Mathieu Schneider, Ron Hainsey, Steve Fehr

NHLPA: ‘Definitely a problem’ with IOC’s testing process

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You can add the National Hockey League Players’ Association to the list of those displeased with the Nicklas Backstrom situation.

After details behind Backstrom’s failed substance test and subsequent gold medal game ban were revealed, NHLPA special assistant Mathieu Schneider expressed major concern with IOC testing.

“There’s definitely a problem with the process,” Schneider said, per CP. “The process was flawed. The damage was already done for Nicklas.”

A quick rundown of the issues stemming from the Backstrom situation:

— He was tested on Wednesday, Feb. 19, following a quarterfinal win over Slovenia, then played in Sweden’s semifinal win over Finland on Friday, the 21st. News of the failed test and ban came on Sunday, the 23rd, approximately 2.5 hours prior to puck drop for the Canada game.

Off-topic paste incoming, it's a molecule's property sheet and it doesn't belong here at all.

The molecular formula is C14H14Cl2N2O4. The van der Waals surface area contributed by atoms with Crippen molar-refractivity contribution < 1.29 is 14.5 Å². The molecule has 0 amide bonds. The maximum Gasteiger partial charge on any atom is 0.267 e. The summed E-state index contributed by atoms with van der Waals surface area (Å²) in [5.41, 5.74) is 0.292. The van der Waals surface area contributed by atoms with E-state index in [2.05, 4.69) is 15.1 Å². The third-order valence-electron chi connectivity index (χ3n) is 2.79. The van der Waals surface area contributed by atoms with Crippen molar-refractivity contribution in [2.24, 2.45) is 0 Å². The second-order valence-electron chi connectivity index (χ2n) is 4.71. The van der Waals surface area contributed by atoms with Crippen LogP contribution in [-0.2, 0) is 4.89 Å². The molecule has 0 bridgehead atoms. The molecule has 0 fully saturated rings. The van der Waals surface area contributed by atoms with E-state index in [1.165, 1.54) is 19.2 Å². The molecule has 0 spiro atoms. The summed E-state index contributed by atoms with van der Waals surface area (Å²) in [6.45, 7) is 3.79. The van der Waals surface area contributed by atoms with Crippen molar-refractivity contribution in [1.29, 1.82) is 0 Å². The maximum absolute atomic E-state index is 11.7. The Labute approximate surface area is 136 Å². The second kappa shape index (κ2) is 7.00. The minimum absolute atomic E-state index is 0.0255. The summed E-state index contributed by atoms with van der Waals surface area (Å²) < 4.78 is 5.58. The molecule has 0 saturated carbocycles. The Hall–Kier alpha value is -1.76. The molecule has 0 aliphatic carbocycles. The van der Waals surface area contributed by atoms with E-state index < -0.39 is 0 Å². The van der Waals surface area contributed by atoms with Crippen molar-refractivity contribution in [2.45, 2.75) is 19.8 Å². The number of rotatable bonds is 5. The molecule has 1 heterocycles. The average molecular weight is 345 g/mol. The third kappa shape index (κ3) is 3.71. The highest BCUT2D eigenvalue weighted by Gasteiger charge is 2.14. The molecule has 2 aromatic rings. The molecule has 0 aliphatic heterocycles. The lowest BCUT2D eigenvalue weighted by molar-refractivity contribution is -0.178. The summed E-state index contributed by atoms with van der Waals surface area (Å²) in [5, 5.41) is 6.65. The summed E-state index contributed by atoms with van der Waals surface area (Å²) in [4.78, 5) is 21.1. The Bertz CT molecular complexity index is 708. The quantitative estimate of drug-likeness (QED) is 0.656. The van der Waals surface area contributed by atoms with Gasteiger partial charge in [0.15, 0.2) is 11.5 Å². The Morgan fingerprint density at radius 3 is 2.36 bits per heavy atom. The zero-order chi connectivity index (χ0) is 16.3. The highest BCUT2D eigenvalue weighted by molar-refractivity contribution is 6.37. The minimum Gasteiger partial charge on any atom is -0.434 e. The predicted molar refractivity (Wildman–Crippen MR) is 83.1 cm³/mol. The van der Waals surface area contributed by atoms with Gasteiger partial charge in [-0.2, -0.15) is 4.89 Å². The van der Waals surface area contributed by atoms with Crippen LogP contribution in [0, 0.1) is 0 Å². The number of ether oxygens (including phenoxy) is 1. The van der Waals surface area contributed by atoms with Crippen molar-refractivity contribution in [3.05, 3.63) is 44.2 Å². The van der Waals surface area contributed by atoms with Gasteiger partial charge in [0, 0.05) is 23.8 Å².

— Backstrom tested positive for 190 mg of Pseudoephedrine, 40 mg over the legal amount. The Pseudoephedrine came via an allergy medicine Backstrom has been taking daily for the last seven years (which would include the ’10 Olympics in Vancouver). The NHL issued a statement saying the drug was “neither prohibited in the NHL nor was used in an improper manner.” Sweden’s team doctors and officials said they were aware of Backstrom using it.

— Backstrom’s team, the Capitals, issued a similar statement saying they were aware of him taking the medication this season, also confirming the medicine was approved by the Swedish national team.